Farmers & Ranchers Expect Change in U.S. Farm Policy, Want to Help Shape New Policies; Some Welcome Change if Real Needs of Agriculture Addressed; American Farmland Trust Completes 8 Farmer Forums to Guide Development of New Farm Policy Options
WASHINGTON, Aug. 3 -- As Agriculture Secretary Mike Johanns continues his farm bill listening tour this week, American Farmland Trust (AFT) today released the findings from eight geographically diffuse forums of its own that show farmers and ranchers nationally anticipate and indeed may welcome major agriculture policy change. (See summary of results at www.farmland.org/policy2/2007FarmBill/)
The producers said globalization, federal deficits, World Trade Organization negotiations, and changing consumer demands are creating an environment for change. Although they expressed considerable anxiety, the producers hoped change would bring new policies that reduce distortions, expand conservation and help rural communities, enhance food and energy security as well as improve nutrition.
Specifically, if reform proceeds, they would like a new farm bill to:
-- Furnish a better safety net to help all farmers manage risk;
-- Reward farmers for providing environmental benefits;
-- Nurture entrepreneurship and the development of new markets;
-- Help farmers transition and adjust to global market changes;
-- Expand support for regional food systems; and,
-- Shift payments to support such national priorities as energy, nutrition, food security, and rural development.
To realize these goals, the farmers and ranchers recommended such measures as improved crop insurance, block grants for regional flexibility, consolidated conservation programs, expanded Conservation Security Program, revenue-based risk insurance and farmer savings accounts. AFT says the forum results will help the organization and its partners develop a blueprint for farm bill reform that will be released early next year.
AFT President Ralph Grossi welcomed the findings, saying most individual farmers and ranchers understand that federal farm policy needs to be more market-oriented. As one farmer put it, “We’d rather get our check from the marketplace than the mailbox.”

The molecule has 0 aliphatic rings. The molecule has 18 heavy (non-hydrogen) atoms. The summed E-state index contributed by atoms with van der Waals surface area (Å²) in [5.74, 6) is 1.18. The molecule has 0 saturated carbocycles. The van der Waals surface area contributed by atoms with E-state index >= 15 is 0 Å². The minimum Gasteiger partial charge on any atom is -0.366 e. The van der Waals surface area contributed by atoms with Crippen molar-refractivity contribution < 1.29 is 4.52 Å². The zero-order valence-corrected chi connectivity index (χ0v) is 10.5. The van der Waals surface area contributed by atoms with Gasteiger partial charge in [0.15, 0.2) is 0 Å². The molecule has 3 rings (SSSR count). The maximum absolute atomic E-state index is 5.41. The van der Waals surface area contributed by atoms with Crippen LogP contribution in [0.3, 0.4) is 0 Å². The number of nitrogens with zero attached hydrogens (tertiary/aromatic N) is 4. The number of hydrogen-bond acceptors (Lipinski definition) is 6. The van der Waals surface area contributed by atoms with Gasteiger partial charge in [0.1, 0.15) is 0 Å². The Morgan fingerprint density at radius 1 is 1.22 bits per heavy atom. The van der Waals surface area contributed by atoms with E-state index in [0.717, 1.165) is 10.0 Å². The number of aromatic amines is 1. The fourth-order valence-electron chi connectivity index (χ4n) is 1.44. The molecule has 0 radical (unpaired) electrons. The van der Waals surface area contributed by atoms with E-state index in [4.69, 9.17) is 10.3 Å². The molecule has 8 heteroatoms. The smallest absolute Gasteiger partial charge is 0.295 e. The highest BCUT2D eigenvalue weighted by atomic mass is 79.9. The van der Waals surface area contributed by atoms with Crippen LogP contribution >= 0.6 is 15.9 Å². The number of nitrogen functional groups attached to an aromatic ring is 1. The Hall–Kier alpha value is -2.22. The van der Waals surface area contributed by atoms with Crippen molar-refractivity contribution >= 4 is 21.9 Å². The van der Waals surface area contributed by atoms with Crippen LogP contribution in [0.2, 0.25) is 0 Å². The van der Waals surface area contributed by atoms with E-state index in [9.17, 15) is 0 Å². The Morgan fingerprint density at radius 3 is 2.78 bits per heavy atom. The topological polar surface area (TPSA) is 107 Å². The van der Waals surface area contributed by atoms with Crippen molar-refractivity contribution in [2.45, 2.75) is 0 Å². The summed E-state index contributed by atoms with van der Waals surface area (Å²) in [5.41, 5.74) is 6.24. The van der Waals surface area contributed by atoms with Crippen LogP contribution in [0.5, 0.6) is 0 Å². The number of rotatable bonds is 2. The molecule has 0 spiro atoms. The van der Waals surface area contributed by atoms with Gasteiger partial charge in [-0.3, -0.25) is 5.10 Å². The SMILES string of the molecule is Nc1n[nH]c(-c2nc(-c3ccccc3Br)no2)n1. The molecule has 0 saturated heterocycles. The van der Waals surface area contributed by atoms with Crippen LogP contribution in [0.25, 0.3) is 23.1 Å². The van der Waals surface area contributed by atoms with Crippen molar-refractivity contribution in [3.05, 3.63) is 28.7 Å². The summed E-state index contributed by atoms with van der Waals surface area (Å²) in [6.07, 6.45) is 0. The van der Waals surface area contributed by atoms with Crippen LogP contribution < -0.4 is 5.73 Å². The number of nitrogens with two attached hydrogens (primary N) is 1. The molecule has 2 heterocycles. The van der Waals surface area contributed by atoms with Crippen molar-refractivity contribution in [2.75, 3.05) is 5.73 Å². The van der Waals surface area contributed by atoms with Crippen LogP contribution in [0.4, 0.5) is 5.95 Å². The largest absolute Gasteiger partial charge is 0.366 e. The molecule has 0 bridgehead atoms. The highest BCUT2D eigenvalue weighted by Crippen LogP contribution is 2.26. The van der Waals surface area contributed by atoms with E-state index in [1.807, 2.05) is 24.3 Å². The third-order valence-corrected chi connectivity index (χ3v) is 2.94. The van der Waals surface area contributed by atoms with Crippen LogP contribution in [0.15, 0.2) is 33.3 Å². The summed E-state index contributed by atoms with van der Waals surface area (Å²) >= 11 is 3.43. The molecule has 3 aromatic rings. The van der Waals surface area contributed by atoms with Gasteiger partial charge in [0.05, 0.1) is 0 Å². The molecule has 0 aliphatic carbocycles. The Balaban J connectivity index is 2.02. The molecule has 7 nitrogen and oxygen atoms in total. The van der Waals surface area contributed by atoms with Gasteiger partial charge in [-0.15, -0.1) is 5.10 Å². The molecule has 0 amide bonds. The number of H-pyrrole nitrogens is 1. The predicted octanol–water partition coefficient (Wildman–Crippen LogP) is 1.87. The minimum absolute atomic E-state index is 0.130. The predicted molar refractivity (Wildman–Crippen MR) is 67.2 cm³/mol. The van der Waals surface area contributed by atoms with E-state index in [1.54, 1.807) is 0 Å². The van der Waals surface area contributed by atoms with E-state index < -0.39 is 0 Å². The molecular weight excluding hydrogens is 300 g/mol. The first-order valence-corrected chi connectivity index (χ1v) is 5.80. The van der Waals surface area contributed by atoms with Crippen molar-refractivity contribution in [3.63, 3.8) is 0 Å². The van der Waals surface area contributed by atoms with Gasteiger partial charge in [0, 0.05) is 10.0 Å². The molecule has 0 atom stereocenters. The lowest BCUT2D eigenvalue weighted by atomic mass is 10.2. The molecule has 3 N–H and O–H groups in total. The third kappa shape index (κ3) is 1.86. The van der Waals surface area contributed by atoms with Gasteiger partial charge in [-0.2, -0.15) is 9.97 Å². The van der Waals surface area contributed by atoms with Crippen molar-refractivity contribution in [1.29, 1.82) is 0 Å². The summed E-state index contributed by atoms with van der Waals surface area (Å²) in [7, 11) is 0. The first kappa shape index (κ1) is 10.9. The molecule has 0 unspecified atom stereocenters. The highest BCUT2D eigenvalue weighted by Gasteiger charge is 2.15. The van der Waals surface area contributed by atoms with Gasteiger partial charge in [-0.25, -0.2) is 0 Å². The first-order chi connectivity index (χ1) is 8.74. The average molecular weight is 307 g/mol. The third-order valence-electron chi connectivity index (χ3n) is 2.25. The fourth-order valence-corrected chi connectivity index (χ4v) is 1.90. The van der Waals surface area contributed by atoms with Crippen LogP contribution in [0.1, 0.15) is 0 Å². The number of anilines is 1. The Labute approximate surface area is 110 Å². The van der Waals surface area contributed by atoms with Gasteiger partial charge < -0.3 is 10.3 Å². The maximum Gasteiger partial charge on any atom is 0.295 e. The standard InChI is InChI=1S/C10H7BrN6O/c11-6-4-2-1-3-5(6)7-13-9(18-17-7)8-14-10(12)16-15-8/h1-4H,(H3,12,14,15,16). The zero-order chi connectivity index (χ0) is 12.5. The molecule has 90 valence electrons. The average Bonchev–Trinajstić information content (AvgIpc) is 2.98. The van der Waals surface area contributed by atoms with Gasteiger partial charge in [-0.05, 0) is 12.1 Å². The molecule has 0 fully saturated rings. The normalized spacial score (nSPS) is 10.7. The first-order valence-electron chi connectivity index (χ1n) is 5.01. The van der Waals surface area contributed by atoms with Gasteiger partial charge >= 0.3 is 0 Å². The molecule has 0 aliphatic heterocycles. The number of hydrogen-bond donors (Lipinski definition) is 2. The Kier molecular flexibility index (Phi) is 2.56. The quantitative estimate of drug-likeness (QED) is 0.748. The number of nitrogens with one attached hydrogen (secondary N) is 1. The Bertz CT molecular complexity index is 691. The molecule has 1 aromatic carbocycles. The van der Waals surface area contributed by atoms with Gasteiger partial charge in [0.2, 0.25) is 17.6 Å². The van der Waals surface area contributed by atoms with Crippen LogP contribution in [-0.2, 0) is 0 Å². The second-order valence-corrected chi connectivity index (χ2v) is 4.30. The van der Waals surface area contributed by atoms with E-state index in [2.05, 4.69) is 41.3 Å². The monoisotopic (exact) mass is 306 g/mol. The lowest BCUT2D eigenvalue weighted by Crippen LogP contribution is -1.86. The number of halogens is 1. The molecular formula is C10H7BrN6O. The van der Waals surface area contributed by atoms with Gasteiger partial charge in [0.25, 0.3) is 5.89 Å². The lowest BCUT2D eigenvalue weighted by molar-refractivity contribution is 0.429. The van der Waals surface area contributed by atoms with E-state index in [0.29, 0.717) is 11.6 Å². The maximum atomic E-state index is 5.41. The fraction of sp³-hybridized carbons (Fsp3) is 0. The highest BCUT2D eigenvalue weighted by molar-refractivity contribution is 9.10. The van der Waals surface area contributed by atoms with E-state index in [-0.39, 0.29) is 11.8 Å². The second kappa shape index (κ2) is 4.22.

“We found a strong recognition that change is coming and with it a real opportunity to make fundamental reform in the nation’s agricultural policy,” observed Grossi “Where there may have been reluctance in the past, we now find many farmers and ranchers informed, engaged, and supportive of change in farm programs.”
Some 280 farmers, ranchers, agricultural leaders, and policy experts from across the country took part in AFT’s forums, which were completed from February through June 2005 and intended to gather insights into how farmers view current programs and what changes they would make.
Participants ranged from an apple grower in Michigan to an African American farmer raising cotton in the Mississippi delta to corn and soybean growers from the Midwest to cattle ranchers in the Rockies and walnut and rice farmers in California.
Producers attending the four research groups came from states represented by USDA Agricultural Economic Research Service (ERS) resources regions: Heartland, Northern Crescent, Fruitful Rim and Southern Seaboard. Remaining forums consisted of African American farmers from the South, Western ranchers, and producers from California and the Mid-Atlantic states, none of whom are very well served by current farm policies. All were asked to assess their individual needs, consider what’s good and bad about existing farm policy and suggest policy options. Complaints about current farm policy far outnumbered plaudits.
AFT worked with more than 30 agriculture and conservation organizations to invite farmers, ranchers and policy experts to the forums. USDA’s ERS participated and facilitated three of the meetings. The agendas of the meetings varied slightly to reflect regional and crop-related differences. Producers involved in the four research groups have agreed to meet twice a year over the next 24 months to consider options and help develop policies that serve the needs of producers within their unique geographic regions.
AFT, the country’s leading farmland conservation organization, is directing a campaign to improve federal farm policy by redirecting agricultural spending from commodity production to conservation. The group is working with a broad group of stakeholders to strengthen the future of American agriculture and vastly increase the public benefit from federal farm policies.
American Farmland Trust is a national nonprofit organization working with communities and individuals to protect the best land, plan for growth with agriculture in mind and keep the land healthy. As the leading advocate for farm and ranch land conservation, AFT has ensured that more than a million acres stays bountiful and productive. AFT’s national office is located in Washington, D.C. Phone number is 202-331-7300. For more information, visit http://www.farmland.org.
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